Foreign central banks held a total of RMB563.5 billion (US$81.1 billion) Yuan-denominated assets by the end of last year, up 13% year-on-year, indicating increasing willingness by foreign central banks to hold Yuan assets on their balance sheets.
“We are optimistic about the rising Yuan assets held by foreign central banks. This reflects the Yuan’s formal inclusion in the SDR currency basket with the opening of China’s financial market, and the increasing willingness of overseas institutions to accept yuan-denominated products and to hold yuan assets,” said Wang Chunying, spokesperson for China’s State Administration of Foreign Exchange (SAFE), during a press conference yesterday.
China is working toward achieving full RMB convertibility and make it a global reserve currency of choice before 2020. But the RMB’s share of global central bank holdings is still tiny.
As of March 2015, 62.9% of global central bank reserves, or US$3.826 trillion, were in U.S. dollars. Euro reserves, worth US$1.351 trillion, represented 22.2% of the total. Japanese Yen took a 3.9% share with US$241.2 billion held by central banks, and US$116.2 billion worth of Canadian dollars were held by central banks.
RMB still has a long way to go to become a major reserve currency. With uncertain global economic outlook and economic headwinds China is facing at home, analysts have warned that the country may have to push back its objective to a later date.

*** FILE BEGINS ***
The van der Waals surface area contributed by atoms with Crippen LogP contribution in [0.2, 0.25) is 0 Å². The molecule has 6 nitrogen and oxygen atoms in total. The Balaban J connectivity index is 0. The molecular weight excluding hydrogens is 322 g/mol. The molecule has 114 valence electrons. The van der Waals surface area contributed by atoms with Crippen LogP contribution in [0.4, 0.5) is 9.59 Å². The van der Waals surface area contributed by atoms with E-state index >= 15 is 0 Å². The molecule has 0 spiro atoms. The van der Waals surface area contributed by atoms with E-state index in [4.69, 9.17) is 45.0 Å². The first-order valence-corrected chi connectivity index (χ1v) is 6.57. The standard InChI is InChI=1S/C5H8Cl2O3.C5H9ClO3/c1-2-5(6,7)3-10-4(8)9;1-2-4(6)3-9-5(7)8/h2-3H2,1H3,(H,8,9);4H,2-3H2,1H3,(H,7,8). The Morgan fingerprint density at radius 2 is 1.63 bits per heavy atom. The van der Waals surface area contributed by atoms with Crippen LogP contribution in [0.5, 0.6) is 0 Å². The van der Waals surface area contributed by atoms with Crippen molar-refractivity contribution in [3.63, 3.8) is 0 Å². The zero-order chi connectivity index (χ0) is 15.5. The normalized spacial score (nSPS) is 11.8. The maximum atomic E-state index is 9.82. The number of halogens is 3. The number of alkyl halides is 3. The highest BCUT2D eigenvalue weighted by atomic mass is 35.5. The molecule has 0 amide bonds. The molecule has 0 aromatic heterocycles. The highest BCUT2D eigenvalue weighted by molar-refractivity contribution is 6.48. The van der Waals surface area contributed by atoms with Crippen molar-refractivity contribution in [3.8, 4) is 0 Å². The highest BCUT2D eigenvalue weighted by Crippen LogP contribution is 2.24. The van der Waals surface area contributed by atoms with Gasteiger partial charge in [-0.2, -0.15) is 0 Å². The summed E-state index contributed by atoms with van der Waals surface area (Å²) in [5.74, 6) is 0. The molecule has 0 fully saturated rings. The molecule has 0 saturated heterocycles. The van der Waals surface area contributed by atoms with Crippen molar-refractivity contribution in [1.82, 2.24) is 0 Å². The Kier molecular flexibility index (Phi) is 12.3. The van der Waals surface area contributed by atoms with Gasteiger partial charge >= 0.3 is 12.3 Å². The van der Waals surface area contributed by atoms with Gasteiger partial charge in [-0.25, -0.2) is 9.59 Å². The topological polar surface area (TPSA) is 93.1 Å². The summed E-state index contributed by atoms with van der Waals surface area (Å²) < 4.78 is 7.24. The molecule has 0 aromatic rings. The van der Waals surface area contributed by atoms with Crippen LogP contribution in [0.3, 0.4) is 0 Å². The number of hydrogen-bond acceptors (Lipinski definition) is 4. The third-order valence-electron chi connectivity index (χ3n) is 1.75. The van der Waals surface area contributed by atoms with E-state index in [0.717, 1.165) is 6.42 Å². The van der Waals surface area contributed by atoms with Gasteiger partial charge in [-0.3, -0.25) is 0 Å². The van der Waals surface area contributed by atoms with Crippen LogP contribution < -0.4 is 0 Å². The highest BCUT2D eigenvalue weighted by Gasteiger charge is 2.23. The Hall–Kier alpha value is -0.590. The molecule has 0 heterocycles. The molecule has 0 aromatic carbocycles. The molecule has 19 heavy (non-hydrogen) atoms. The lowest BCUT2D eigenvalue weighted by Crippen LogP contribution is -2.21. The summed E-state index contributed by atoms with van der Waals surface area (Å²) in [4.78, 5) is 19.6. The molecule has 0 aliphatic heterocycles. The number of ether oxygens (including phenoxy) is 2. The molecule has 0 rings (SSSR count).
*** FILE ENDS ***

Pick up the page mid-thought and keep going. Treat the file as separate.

Of the RMB563.5 billion Yuan assets held by foreign central banks, 92% are debt securities, with equities and investment funds making up 7.4%, according to SAFE data.
Foreign central banks hold Yuan-denominated bonds, particularly treasury bonds, reflecting foreign investors’ long term confidence in China’s economy and financial system, Wang said during the press conference.
The Yuan has become increasingly prominent in cross-border capital flows in recent years. It made up 4% of global foreign exchange trading last year, and 1.9% of global payments in February, according to official data.